Peterson v. Dept. of Ecology

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92 Wn.2d 306 (1979)

596 P.2d 285


No. 45471.

The Supreme Court of Washington, En Banc.

June 14, 1979.

Slade Gorton, Attorney General, Charles B. Roe, Jr., Senior Assistant, and Robert E. Mack, Assistant, for appellants.

Schillberg & Sorlien, P.L.C., by Charles T. Schillberg, for respondent.


The State Department of Ecology appeals a writ of mandamus issued by the trial court ordering the department to issue a permit to respondent Peterson for the withdrawal of public ground waters. We reverse.

The complex factual and procedural history of this case can be summarized as follows:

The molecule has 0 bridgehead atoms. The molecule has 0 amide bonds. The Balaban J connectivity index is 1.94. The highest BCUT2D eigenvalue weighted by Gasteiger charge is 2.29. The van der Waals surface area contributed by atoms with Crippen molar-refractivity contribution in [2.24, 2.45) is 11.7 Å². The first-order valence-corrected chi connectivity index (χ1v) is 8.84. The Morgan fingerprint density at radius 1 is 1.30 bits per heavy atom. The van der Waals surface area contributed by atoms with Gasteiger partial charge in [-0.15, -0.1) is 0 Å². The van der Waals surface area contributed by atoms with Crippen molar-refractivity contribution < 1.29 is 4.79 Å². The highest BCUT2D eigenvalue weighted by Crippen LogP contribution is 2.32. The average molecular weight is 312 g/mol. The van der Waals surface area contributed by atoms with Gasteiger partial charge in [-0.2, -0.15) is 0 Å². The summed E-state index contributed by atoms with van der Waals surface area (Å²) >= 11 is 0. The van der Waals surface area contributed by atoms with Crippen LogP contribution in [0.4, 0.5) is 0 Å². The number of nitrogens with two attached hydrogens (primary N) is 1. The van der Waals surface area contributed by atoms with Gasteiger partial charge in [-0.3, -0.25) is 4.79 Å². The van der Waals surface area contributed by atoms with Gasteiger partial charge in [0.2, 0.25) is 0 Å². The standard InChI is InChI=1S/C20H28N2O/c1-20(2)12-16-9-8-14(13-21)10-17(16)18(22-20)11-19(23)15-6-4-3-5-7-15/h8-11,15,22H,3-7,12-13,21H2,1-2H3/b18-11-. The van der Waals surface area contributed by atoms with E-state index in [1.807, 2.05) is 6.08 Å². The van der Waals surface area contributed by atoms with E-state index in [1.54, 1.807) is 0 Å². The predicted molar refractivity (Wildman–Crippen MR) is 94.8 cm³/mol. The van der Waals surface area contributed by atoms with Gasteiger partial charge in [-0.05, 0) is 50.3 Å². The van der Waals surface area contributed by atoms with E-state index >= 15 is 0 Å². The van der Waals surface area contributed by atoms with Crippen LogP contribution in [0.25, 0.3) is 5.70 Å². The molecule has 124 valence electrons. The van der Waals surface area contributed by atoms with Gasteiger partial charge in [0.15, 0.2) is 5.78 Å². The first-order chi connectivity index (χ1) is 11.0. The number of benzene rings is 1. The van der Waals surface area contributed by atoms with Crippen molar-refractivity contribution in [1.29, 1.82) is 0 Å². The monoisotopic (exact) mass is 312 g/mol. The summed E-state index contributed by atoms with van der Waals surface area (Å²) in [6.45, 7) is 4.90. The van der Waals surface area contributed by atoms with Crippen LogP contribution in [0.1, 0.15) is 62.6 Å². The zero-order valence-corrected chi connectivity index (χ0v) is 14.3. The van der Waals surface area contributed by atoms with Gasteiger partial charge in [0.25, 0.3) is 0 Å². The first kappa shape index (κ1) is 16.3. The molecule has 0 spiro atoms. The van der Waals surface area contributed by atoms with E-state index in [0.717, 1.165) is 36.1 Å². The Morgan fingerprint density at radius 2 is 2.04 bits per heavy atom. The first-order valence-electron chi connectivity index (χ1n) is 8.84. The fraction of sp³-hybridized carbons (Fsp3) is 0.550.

Peterson owns property located within the boundaries of the state's Quincy Ground Water Management Subarea *308 (Quincy Subarea). See WAC 173-124 and 173-134. In or about 1948, a previous owner, Zimmerman, dug a well on the property without a permit to do so. Zimmerman's successor, Shinn, installed a pump in 1956. Since that time, water has been withdrawn at the rate of 640 gallons per minute (g.p.m.) for the seasonal irrigation of crops. In 1973, Shinn filed a water right claim with the Department of Ecology (department) pursuant to RCW 90.14.041.